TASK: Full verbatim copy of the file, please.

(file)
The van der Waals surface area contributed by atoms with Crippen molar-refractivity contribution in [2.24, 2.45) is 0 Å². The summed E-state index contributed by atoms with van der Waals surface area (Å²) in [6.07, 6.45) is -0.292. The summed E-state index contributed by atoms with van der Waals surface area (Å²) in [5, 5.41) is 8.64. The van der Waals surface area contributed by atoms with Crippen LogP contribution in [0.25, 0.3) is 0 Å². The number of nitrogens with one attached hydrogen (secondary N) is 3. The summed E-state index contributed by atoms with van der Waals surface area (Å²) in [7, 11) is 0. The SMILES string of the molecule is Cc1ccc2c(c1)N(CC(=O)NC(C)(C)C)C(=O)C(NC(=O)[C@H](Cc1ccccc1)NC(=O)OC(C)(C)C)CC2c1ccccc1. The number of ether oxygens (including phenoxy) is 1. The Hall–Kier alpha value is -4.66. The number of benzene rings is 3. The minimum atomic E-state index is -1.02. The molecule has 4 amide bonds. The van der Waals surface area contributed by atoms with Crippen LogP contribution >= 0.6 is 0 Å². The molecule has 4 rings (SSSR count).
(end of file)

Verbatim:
The van der Waals surface area contributed by atoms with Crippen molar-refractivity contribution in [2.24, 2.45) is 0 Å². The summed E-state index contributed by atoms with van der Waals surface area (Å²) in [6.07, 6.45) is -0.292. The summed E-state index contributed by atoms with van der Waals surface area (Å²) in [5, 5.41) is 8.64. The van der Waals surface area contributed by atoms with Crippen LogP contribution in [0.25, 0.3) is 0 Å². The number of nitrogens with one attached hydrogen (secondary N) is 3. The summed E-state index contributed by atoms with van der Waals surface area (Å²) in [7, 11) is 0. The SMILES string of the molecule is Cc1ccc2c(c1)N(CC(=O)NC(C)(C)C)C(=O)C(NC(=O)[C@H](Cc1ccccc1)NC(=O)OC(C)(C)C)CC2c1ccccc1. The number of ether oxygens (including phenoxy) is 1. The Hall–Kier alpha value is -4.66. The number of benzene rings is 3. The minimum atomic E-state index is -1.02. The molecule has 4 amide bonds. The van der Waals surface area contributed by atoms with Crippen LogP contribution >= 0.6 is 0 Å². The molecule has 4 rings (SSSR count).